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A bright day overcast with doom and gloom

Published 25 March 2007
News Review
714th article

Michael in front of Simone Conti and Monika Feimaniene at Getti in London (Geraldine Lynton-Edwards)

Although I'm now walking aided only by two sticks (and sometimes one) it's felt safer for public outings that I go in a wheelchair.

So for my third restaurant visit, this time to Getti on Marylebone High Street, I took the Lynton-Edwards express. That is a wheelchair pushed though the streets by my nurse, Claudette.

Down Devonshire Place where I had the first sun on my face since January 1 in Barbados. Past Langan's Bistro and Odins, both closed as it was Saturday, and thence to Getti.

Waiting to greet us was the manager, Simone Conti. He led us to a large round table by picture windows overlooking the high street.

I'll divert here to say the one thing I most admire is professionalism. I've already mentioned the doom and gloom attitude of Monika Freimaniene, Getti's assistant manager. She very brusquely refused to sell food to Geraldine when she first visited.

Then Simone Conti took over. He was utterly charming and helpful and I've enjoyed a number of items from his menu, including braised beef with juniper berries, risotto with roast ham and creamed peas and their chicken liver pate, all superb. I decided to visit in person.

You might think if you come as a critic representing a paper of grace and sobriety and furthermore enter as a cripple, just as a simple act of professionalism Monika might have said, "Good morning, Mr Winner, welcome." No more was needed. She said nothing.

She greeted many other people. She went to the table next to us and asked, "Are you enjoying your pasta?" She never said to me, "Are you enjoying your grilled sole?"

"It's unbelievable," I commented to Geraldine. "Everyone is absolutely charming - Simone, the waitresses - but Monika is playing some strange game of her own."

"Perhaps she's afraid to talk to you," suggested Geraldine.

"You mean she thinks if she says, 'Good morning, welcome' I'll rise, demoniacal, from my wheelchair and bite her throat? I don't really think so," I responded.

I became gripped by this as the meal proceeded. Monika never said a word to me. As we left it was Simone who thanked us for coming and saw us out; Monika remained wrapped up elsewhere.

I'm sure some of you are saying, "There's Winner, always wants fawning over." No, a simple "welcome" would do.

Monika is typical of a large number of people in the totally mis-named hospitality industry. She's not hospitable. A professional restaurant manager doesn't decide, "I'll greet her, but ignore him." He or she gets on with the job.

Monika is safely with the majority of front-of-house restaurant employees who'd be better digging ditches or working in a factory. The one place they should not be is anywhere near the public.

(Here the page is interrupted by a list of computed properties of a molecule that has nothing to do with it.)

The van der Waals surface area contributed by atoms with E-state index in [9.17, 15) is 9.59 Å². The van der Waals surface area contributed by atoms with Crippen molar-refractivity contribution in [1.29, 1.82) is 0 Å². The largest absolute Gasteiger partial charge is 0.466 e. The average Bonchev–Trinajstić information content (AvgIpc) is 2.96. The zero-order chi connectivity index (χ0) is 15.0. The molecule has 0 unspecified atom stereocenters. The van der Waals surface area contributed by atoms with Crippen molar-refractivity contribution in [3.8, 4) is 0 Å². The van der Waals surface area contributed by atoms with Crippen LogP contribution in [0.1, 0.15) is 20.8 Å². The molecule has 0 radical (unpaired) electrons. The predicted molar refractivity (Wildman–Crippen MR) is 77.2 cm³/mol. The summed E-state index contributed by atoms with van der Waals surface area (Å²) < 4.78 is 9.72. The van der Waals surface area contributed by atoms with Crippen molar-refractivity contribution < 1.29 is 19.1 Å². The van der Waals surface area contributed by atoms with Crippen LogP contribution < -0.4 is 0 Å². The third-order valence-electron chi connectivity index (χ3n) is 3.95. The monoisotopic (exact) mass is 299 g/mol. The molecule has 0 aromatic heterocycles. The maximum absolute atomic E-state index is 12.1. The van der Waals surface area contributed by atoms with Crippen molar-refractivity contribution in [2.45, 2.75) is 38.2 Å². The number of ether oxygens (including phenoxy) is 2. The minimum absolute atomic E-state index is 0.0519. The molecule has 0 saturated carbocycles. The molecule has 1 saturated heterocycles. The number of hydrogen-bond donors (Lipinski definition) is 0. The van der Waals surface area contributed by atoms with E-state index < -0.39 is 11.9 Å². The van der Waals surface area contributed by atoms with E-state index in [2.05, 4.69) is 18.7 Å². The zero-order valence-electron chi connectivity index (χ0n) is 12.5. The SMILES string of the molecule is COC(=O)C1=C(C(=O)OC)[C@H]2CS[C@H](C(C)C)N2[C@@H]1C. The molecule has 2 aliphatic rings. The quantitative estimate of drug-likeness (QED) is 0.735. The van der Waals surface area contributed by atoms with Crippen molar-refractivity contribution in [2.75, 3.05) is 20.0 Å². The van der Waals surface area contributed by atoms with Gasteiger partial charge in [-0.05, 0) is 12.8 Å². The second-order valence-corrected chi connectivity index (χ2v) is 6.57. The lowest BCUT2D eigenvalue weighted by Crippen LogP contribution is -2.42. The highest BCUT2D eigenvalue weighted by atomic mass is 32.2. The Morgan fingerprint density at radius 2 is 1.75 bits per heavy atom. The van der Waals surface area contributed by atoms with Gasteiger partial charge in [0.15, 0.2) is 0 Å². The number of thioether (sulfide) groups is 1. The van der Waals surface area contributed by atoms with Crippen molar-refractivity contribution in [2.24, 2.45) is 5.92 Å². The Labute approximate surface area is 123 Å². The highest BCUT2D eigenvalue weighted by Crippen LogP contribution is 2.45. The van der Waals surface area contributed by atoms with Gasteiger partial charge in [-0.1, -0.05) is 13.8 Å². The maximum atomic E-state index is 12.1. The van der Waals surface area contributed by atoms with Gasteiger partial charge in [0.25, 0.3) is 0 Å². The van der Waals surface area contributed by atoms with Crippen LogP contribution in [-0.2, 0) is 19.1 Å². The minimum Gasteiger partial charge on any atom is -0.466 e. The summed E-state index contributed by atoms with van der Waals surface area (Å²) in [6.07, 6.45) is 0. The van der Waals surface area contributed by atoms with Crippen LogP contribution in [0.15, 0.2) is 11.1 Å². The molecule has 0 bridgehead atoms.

Back to Getti: the ground floor is light and airy, white walls, a bar service area. There are more tables upstairs and downstairs and 18 tables outside, which, by the time we left, were nearly all occupied.

It's owned by a man who also has Zia Teresa opposite Harrods. This used to be very good indeed. When I last went it was beyond belief appalling. But this may have been before the Getti fellow took over.

My fish soup was not as tasty as some I've had in the south of France, but it was acceptable. My grilled sole with the inevitable horrid spinach was okay. Not a patch, in succulence or freshness of taste, on the sole served at Scalini.

Dessert was a triumph. I had berries with a mixed berry jelly around. It had some fancy Italian name, but a berry is a berry and a jelly is a jelly.

Then Simone gave us some Sardinian speciality which he couldn't spell the name of. It was a flaky pastry covered tart with ricotta cheese inside. If you want to know more about it visit Getti and ask yourself.

The customers all look like they come from a bus stop in Herefordshire. How the poor dears ended up in Marylebone I can't imagine. Perhaps they wanted to live closer to their medical specialists.

The top man running my case, the delightfully jovial Ian Murray Lyon, goes to Getti. Ian's the only doctor I know who never keeps you waiting. He's called in on me every day, without fail, since I moved in nine weeks ago.

By his name in my diary I've written "gastroenteritis". I guess that means he's got it or he treats it. Either way, I have no idea what it is.

  • Newsflash: Since I visited Getti eight days ago the manager Simone Conti has vanished and the dreaded Monika has taken over.

    Even I am speechless.

    Winner's letters

    I'm delighted you like to dine with casually dressed, slightly deranged people. I, however, have no choice, but would be honoured if your ambulance firm, Starship Enterprises or whatever they're now called, could wheel you into our canteen to join me and my friend Mad Dog Maguire in the secure wing at Broadmoor.
    Edward Evans, Brighton

    The Coupe de Flore in St Germain, Paris, is outrageously expensive for basic food such as croque monsieur or "le Welsh rarebit". It's where Trotsky mused, where Apollinaire wrote poetry, where Sartre and Simone de Beauvoir discussed philosophy and where existentialism was born. We were thrown out of this bastion of freedom of thought and self expression - for playing Scrabble.
    Noel Alexander, Worcester

    Michael, oh Michael . . . Please put on a little more flesh, thin really does not suit you. You used to have a certain powerful magnetism, now you look like a scraggy old git.
    Pamela Meredith, East Sussex

    I do hope that your fight back to full health, vigour and inclination to challenge the dull and substandard is moving apace. We do all send our good wishes. Please surge back to scything through mere ciphers in positions of authority they do not merit.
    The Honourable Mrs Justice Rafferty DBE, Royal Courts of Justice, London